More than 80 countries have joined the Johannesburg Renewable Energy Coalition, committed to formulating a Global Charter for Renewable Energy to be presented next June to ministers attending the International Conference on Renewable Energies. The German Environment Minister, announcing his government's commitment to a target of 20% energy derived from renewable sources by 2020 and 50% by 2050, said "Renewable energy brings multiple gains: it protects the climate, reduces poverty and promotes technological and economic development." Dr. Hermann Scheer, Chairman of the World Council for Renewable Energy, said "The only way to avoid the dramatic global consequences of decreasing availability of exhaustible resources and growing demand, which will reach a crossroads during this century, is a complete conversion to solar energy."


Friday 3rd October

In August Daniel Blackburn, a farmer from West Wales, became the first person to drive from Lands End to John o' Groats in a car totally powered by vegetable oil. Having converted his diesel-powered Citroen to run on vegetable oil, he bought fresh supplies at ordinary shops on his route. "Oil from plants such as rape, sunflower, linseed and hemp is carbon neutral, meaning that carbon dioxide released by its combustion is reabsorbed from the atmosphere when the crop is grown again. As it is renewable, it does not lead to a build-up of carbon dioxide in the atmosphere. By using vegetable oil you can save the planet and save money. It's a better fuel than diesel for car performance and it's perfectly legal as long as you pay duty on it." For more information visit www.vegoilmotoring.com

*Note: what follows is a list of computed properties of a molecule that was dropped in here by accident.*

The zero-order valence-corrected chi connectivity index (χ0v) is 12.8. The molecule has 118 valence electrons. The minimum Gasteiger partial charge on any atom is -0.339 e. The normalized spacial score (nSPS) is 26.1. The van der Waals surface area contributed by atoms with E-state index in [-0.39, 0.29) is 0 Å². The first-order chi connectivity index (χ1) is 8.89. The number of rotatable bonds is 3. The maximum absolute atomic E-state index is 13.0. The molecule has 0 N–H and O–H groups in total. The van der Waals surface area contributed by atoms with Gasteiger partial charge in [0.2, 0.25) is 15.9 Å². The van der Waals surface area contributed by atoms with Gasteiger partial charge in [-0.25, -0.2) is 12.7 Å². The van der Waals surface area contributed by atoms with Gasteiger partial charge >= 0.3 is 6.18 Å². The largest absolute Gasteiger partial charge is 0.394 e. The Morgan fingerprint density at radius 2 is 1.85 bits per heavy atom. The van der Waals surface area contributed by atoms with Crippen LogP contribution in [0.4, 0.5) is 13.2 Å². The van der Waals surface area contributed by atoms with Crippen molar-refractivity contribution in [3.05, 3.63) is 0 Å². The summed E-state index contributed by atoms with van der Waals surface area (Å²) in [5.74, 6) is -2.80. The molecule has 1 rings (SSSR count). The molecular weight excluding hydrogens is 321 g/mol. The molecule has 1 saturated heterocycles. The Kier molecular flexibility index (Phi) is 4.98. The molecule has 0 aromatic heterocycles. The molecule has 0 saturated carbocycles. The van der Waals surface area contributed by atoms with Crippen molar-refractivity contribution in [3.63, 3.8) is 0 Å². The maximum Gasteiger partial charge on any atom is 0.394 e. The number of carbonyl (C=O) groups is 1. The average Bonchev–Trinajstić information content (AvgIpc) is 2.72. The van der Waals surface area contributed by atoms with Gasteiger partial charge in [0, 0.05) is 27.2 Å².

Saturday 4th October

The G-wiz is a 4-seater electric car made in India and now available for hire on a 3-year lease with servicing included. It can travel for 40 miles at 40 m.p.h. before it needs recharging. There is no road tax, no London congestion charge, but free parking in Westminster and the City. It is available for a test drive in London every Wednesday. For more information contact Going Green, 21 Wharf Street, Leeds LS2 7EQ or ring 0113 2470044 or visit www.goingreen.co.uk